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Emerging Trends in Payments Security

Emerging Trends in Payments Security


Satish Grampurohit, Delivery Manager, and Alok Ranjan Tripathy, Business Manager, Banking and Capital Markets, Infosys Technologies, India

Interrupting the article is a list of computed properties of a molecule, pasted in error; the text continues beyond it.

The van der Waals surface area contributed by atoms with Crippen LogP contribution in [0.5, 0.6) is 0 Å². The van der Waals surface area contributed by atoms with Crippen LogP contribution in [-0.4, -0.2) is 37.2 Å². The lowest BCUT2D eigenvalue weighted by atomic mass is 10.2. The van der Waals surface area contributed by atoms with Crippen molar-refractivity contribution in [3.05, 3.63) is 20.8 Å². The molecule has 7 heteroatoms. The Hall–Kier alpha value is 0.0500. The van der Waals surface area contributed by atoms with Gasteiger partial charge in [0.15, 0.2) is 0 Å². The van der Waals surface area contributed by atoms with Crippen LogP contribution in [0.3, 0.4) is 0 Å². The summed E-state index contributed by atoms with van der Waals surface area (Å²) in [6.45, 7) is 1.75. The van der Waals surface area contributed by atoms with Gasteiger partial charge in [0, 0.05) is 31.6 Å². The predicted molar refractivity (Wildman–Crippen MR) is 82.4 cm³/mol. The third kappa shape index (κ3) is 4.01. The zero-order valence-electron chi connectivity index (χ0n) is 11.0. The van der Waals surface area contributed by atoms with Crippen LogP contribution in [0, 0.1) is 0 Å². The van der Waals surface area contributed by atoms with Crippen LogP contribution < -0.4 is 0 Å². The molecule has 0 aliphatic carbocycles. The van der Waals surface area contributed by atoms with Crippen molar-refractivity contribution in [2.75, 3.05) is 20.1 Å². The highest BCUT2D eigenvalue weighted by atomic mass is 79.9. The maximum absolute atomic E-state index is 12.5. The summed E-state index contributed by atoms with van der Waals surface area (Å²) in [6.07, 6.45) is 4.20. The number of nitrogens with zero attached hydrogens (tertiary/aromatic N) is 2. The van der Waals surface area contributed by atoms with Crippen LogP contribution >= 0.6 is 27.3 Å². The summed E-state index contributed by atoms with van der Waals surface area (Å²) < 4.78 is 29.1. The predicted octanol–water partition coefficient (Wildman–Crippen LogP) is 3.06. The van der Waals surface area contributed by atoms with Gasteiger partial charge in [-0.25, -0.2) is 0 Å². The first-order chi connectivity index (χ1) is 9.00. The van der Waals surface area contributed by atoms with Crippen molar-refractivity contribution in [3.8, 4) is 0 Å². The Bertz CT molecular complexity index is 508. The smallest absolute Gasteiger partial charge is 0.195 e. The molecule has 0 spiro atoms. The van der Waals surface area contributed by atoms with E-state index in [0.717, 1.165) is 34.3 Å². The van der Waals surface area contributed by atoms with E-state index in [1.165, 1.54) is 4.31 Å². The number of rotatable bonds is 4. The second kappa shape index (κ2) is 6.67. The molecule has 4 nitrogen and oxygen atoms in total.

t has been a long journey from the practice of bartering to todays sophisticated payment schemes. Previously, making a payment required both parties to be physically present for an exchange to take place. Over the years, with advances in technology, payment between two parties has evolved such that it can be made from any place and at any time. The amount of money being exchanged has also risen signicantly. This has led Banks are continually exploring to numerous security risks and consequential improvements in more sophisticated and payment security systems. innovative mechanisms to Payments can either be cash (the exchange of domestic or enhance transaction security. international currencies) or cashless (plastic cards, cheques, The mobile phone as a payment electronic and online). Figure 1 shows the distribution of channel is being tested as different payment methods across the globe in 2007. Countries a more resilient option as it in Asia Pacic, barring Australia, still prefer cash as the primary provides two-factor, two-channel mode of payment. However, there is a major shift towards cards authentication. in some countries such as India, Thailand and South Korea, Payment security is one of the where the number of debit and pre-paid cards issued in these primary focus areas for banks. countries stood at 33.9 million, 13.9 million and 11.6 million If banks can build customer cards respectively in 2007. In addition, several emerging markets confidence, they will not only experienced triple-digit growth in card payments: Bangladesh be able to retain clients but also (155%), Pakistan (146%) and Vietnam (123%).1 increase their client base. Cash payment remains significantly ahead of cashless transactions and is the dominant preference among consumers. However, cashless payment transactions are on the rise. For speed and convenience, banks and card companies have introduced a spectrum of alternative means of making payments. This has lead to a surge in transaction volumes and an increase in the sophistication of fraudsters, which together has led to the adoption of cutting-edge technology in payment systems. Fraudulent activities in payments are on the rise. In Asia Pacic, recent statistics show that there are more than a quarter of a million fraudulent transactions per year in Australia alone. Banks and payment service providers have been investing heavily in technology to strengthen their security and internal controls to counter these threats. However, reliance on technology alone is not sufcient as it also exposes quite a few areas of opportunities for fraud, some of which are listed in Figure 2. The irrecoverable damage to nancial institutions is on the rise, especially through the exploitation of cards. Figure 3 shows estimates of fraud in recent years in the UK, one of the countries where cards are used predominantly as a means of payment.